University of Alabama football coach Nick Saban is in hot water after accusing Jackson State University football coach Deion Sanders of using $1 million to bribe an athlete. Learn more in the story from Jean-Jacques Taylor at Andscape below.

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‘Coach Saban wasn’t talking to me. Coach Saban wasn’t talking to Jimbo Fisher. He was talking to his boosters. … He was trying to get money.’

Alabama coach Nick Saban’s comments that Jackson State paid a recruit $1 million to play football at the historically Black college and university echoed far and wide Wednesday night. By Thursday morning, a source said, Saban reached out to Sanders’ representatives to chat. 

Sanders isn’t interested in a private conversation. 

“I haven’t talked to Coach Saban. I’m sure he’s tried to call. We need to talk publicly — not privately. What you said was public. That doesn’t require a conversation. Let’s talk publicly and let everybody hear the conversation,” Sanders told Andscape on Thursday.

“You can’t do that publicly and call privately. No, no, no. I still love him. I admire him. I respect him. He’s the magna cum laude of college football and that’s what it’s going to be because he’s earned that.

“But he took a left when he should’ve stayed right. I’m sure he’ll get back on course. I ain’t tripping.”

Sanders, who has done several Aflac insurance commercials with Saban, also issued a warning. As a former NFL star who has relationships with dozens of players he met either when he covered the draft for 14 years as an employee of NFL Network or as a head coach at the Under Armour All-America Game, Sanders said coaches don’t want him talking about what he knows when it comes to paying players.

“I don’t even wear a watch and I know what time it is. They forget I know who’s been bringing the bag and dropping it off,” Sanders said. “I know this stuff. I’m not the one you want to play with when it comes to all of this stuff.”

Saban, speaking Wednesday night to local business leaders in Birmingham, Alabama, to promote the World Games, spoke for several minutes about paying players, name, image and likeness (NIL) deals and their effect on college football. 

Saban didn’t name the player, but Travis Hunter, ranked No. 2 on the ESPN 300 recruiting list, flipped from Florida State to Jackson State in December.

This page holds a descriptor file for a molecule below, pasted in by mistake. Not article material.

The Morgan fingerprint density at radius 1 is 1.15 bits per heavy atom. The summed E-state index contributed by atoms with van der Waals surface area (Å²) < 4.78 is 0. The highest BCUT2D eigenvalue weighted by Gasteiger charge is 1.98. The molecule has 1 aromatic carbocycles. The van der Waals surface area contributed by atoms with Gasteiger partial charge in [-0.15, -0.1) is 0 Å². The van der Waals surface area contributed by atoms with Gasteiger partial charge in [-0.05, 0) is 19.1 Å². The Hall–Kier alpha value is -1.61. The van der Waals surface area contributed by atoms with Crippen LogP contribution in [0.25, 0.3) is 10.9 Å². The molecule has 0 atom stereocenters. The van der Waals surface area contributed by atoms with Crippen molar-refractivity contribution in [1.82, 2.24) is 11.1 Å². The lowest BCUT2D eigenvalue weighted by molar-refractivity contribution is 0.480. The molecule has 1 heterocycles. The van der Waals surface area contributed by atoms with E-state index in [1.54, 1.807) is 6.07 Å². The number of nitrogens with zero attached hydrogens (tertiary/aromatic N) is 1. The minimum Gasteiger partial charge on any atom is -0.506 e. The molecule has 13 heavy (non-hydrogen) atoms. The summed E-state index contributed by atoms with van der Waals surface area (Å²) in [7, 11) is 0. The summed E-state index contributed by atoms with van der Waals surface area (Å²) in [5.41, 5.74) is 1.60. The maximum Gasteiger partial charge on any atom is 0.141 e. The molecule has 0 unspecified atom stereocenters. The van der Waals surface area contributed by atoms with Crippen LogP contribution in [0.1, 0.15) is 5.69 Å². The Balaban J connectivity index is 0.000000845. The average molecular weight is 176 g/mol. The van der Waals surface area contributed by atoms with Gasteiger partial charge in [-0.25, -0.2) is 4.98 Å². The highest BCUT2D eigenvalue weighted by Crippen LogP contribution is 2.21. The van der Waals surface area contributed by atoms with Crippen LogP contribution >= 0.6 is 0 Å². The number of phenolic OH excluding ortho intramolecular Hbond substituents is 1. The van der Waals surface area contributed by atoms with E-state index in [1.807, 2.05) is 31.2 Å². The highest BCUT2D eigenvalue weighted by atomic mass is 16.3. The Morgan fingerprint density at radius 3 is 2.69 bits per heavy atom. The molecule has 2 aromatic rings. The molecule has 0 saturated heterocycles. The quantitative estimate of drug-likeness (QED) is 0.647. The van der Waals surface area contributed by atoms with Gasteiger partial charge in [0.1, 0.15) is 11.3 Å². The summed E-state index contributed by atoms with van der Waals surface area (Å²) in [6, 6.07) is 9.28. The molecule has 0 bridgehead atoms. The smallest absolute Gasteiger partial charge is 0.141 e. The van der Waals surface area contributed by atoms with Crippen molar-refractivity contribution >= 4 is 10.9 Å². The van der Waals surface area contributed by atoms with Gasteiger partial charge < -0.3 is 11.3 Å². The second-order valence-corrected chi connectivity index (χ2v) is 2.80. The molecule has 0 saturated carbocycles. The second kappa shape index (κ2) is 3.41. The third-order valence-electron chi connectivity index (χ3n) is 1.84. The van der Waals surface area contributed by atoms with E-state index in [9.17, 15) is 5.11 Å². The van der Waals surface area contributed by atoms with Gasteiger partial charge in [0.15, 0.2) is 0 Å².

“Jackson State paid a guy $1 million last year that was a really good Division I player to come to school,” Saban said. “It was in the paper. They bragged about it. Nobody did anything about it.”

The Southeastern Conference publicly reprimanded Saban on Thursday for his comments.

Sanders dismissed the notion of Hunter earning anywhere close to $1 million.

“I don’t make a million. Travis ain’t built like that. Travis ain’t chasing a dollar. Travis is chasing greatness. Travis and his family don’t get down like that,” Sanders said. “They never came to us in search of the bag. They’re not built like that. This kid wants to be great.

“He wants my hands on him. He wants me to mold him. He wants me to be his navigational system through life. He wants to be that dude.”

Hunter, the first five-star player to sign with an FCS school, idolized Sanders as a kid. Hunter’s father rooted for the San Francisco 49ers, which is how Hunter became such a Sanders fan. Jackson State also signed receiver Kevin Coleman, the seventh-ranked wideout in the ESPN 300.

“Once upon a time the bag was just a bag. Now, there’s equality among the big boys. We don’t have those types of bags. We don’t have the boosters and donors and givers,” Sanders said. “Leave me out of that mess y’all got going on.

“What about Kevin Coleman? Who’s he? He spoke on [his counterpart’s] behalf because you don’t want that to happen again. You don’t want that to happen next year that we get another big-time player or two or three or four. Now, that’s flipping the game. I understand the game. I get it. I’m not mad.”

A source said Hunter has two current NIL deals and two pending. The deals are worth less than $250,000.

Saban also said Texas A&M paid all of its recruits to sign with the Aggies. Sanders said he didn’t think Saban was taking personal shots at him or Texas A&M coach Jimbo Fisher.

“Coach Saban wasn’t talking to me. Coach Saban wasn’t talking to Jimbo Fisher. He was talking to his boosters. He was talking to his alumni. He was talking to his givers. He was trying to get money,” Sanders said. “That was what he was doing. He was just using us to get to where he was trying to get to.”